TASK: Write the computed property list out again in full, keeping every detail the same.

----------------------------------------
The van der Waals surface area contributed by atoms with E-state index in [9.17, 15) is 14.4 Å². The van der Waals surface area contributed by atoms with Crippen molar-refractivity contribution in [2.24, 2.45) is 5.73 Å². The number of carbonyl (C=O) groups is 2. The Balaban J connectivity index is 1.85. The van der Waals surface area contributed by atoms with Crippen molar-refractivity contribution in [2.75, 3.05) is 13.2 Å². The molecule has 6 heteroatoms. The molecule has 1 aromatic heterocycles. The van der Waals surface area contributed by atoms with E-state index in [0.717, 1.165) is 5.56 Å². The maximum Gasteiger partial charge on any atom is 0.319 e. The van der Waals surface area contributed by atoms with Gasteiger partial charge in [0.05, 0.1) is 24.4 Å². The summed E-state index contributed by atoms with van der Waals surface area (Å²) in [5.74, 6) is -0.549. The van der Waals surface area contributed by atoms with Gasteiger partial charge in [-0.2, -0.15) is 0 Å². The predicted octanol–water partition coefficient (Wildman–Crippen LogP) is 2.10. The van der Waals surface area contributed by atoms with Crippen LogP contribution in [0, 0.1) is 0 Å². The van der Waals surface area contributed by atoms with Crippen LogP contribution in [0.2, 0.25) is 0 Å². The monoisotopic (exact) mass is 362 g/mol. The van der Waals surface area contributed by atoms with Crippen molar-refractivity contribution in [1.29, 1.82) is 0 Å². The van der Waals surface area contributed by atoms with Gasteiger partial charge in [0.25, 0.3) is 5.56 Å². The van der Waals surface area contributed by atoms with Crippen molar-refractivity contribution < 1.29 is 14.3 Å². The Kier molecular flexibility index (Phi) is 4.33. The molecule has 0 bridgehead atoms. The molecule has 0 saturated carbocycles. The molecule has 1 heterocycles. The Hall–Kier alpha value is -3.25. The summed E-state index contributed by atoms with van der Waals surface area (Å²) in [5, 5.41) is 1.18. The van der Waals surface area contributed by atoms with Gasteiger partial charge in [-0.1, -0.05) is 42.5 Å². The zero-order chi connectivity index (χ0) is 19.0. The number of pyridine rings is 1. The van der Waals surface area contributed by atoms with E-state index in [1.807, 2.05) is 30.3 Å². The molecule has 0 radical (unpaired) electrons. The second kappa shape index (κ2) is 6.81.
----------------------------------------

The van der Waals surface area contributed by atoms with E-state index in [9.17, 15) is 14.4 Å². The van der Waals surface area contributed by atoms with Crippen molar-refractivity contribution in [2.24, 2.45) is 5.73 Å². The number of carbonyl (C=O) groups is 2. The Balaban J connectivity index is 1.85. The van der Waals surface area contributed by atoms with Crippen molar-refractivity contribution in [2.75, 3.05) is 13.2 Å². The molecule has 6 heteroatoms. The molecule has 1 aromatic heterocycles. The van der Waals surface area contributed by atoms with E-state index in [0.717, 1.165) is 5.56 Å². The maximum Gasteiger partial charge on any atom is 0.319 e. The van der Waals surface area contributed by atoms with Gasteiger partial charge in [0.05, 0.1) is 24.4 Å². The summed E-state index contributed by atoms with van der Waals surface area (Å²) in [5.74, 6) is -0.549. The van der Waals surface area contributed by atoms with Gasteiger partial charge in [-0.2, -0.15) is 0 Å². The predicted octanol–water partition coefficient (Wildman–Crippen LogP) is 2.10. The van der Waals surface area contributed by atoms with Crippen LogP contribution in [0, 0.1) is 0 Å². The van der Waals surface area contributed by atoms with Crippen LogP contribution in [0.2, 0.25) is 0 Å². The monoisotopic (exact) mass is 362 g/mol. The van der Waals surface area contributed by atoms with Crippen molar-refractivity contribution in [1.29, 1.82) is 0 Å². The van der Waals surface area contributed by atoms with Gasteiger partial charge in [0.25, 0.3) is 5.56 Å². The van der Waals surface area contributed by atoms with Crippen molar-refractivity contribution < 1.29 is 14.3 Å². The Kier molecular flexibility index (Phi) is 4.33. The molecule has 0 bridgehead atoms. The molecule has 0 saturated carbocycles. The molecule has 1 heterocycles. The Hall–Kier alpha value is -3.25. The summed E-state index contributed by atoms with van der Waals surface area (Å²) in [5, 5.41) is 1.18. The van der Waals surface area contributed by atoms with Gasteiger partial charge in [-0.1, -0.05) is 42.5 Å². The zero-order chi connectivity index (χ0) is 19.0. The number of pyridine rings is 1. The van der Waals surface area contributed by atoms with E-state index in [1.807, 2.05) is 30.3 Å². The molecule has 0 radical (unpaired) electrons. The second kappa shape index (κ2) is 6.81.